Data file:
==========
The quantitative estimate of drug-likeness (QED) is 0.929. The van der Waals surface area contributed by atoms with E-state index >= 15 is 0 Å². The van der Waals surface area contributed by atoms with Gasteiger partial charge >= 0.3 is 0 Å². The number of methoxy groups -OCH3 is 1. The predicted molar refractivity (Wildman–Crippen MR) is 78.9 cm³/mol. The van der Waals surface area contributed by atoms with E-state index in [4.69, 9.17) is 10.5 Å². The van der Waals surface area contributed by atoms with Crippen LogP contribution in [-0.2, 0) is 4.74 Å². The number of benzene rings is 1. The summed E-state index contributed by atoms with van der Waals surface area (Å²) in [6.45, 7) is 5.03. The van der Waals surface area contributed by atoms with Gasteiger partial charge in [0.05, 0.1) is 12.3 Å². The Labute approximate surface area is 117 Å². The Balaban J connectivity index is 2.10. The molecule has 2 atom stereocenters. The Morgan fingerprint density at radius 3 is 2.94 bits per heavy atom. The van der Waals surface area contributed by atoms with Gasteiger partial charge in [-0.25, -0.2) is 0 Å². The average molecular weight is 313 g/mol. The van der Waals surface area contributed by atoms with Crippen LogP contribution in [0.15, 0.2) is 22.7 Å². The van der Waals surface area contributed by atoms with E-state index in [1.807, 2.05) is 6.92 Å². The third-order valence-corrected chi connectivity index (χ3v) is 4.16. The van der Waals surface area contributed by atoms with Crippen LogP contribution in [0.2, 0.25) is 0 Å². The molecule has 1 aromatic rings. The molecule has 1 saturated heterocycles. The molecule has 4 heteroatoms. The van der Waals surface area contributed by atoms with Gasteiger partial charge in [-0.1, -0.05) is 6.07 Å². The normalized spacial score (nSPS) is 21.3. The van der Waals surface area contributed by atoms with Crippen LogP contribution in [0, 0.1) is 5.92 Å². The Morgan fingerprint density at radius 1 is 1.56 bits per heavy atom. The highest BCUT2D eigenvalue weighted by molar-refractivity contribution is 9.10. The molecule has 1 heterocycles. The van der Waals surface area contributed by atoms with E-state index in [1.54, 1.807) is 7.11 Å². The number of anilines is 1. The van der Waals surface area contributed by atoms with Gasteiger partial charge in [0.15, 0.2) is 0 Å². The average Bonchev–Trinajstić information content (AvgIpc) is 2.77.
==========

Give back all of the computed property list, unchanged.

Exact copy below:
The quantitative estimate of drug-likeness (QED) is 0.929. The van der Waals surface area contributed by atoms with E-state index >= 15 is 0 Å². The van der Waals surface area contributed by atoms with Gasteiger partial charge >= 0.3 is 0 Å². The number of methoxy groups -OCH3 is 1. The predicted molar refractivity (Wildman–Crippen MR) is 78.9 cm³/mol. The van der Waals surface area contributed by atoms with E-state index in [4.69, 9.17) is 10.5 Å². The van der Waals surface area contributed by atoms with Crippen LogP contribution in [-0.2, 0) is 4.74 Å². The number of benzene rings is 1. The summed E-state index contributed by atoms with van der Waals surface area (Å²) in [6.45, 7) is 5.03. The van der Waals surface area contributed by atoms with Gasteiger partial charge in [0.05, 0.1) is 12.3 Å². The Labute approximate surface area is 117 Å². The Balaban J connectivity index is 2.10. The molecule has 2 atom stereocenters. The Morgan fingerprint density at radius 3 is 2.94 bits per heavy atom. The van der Waals surface area contributed by atoms with Gasteiger partial charge in [-0.25, -0.2) is 0 Å². The average molecular weight is 313 g/mol. The van der Waals surface area contributed by atoms with Crippen LogP contribution in [0.15, 0.2) is 22.7 Å². The van der Waals surface area contributed by atoms with E-state index in [1.807, 2.05) is 6.92 Å². The third-order valence-corrected chi connectivity index (χ3v) is 4.16. The van der Waals surface area contributed by atoms with Crippen LogP contribution in [0.2, 0.25) is 0 Å². The molecule has 1 aromatic rings. The molecule has 1 saturated heterocycles. The molecule has 4 heteroatoms. The van der Waals surface area contributed by atoms with Gasteiger partial charge in [-0.1, -0.05) is 6.07 Å². The normalized spacial score (nSPS) is 21.3. The van der Waals surface area contributed by atoms with Crippen LogP contribution in [0, 0.1) is 5.92 Å². The Morgan fingerprint density at radius 1 is 1.56 bits per heavy atom. The highest BCUT2D eigenvalue weighted by molar-refractivity contribution is 9.10. The molecule has 1 heterocycles. The van der Waals surface area contributed by atoms with E-state index in [1.54, 1.807) is 7.11 Å². The number of anilines is 1. The van der Waals surface area contributed by atoms with Gasteiger partial charge in [0.15, 0.2) is 0 Å². The average Bonchev–Trinajstić information content (AvgIpc) is 2.77.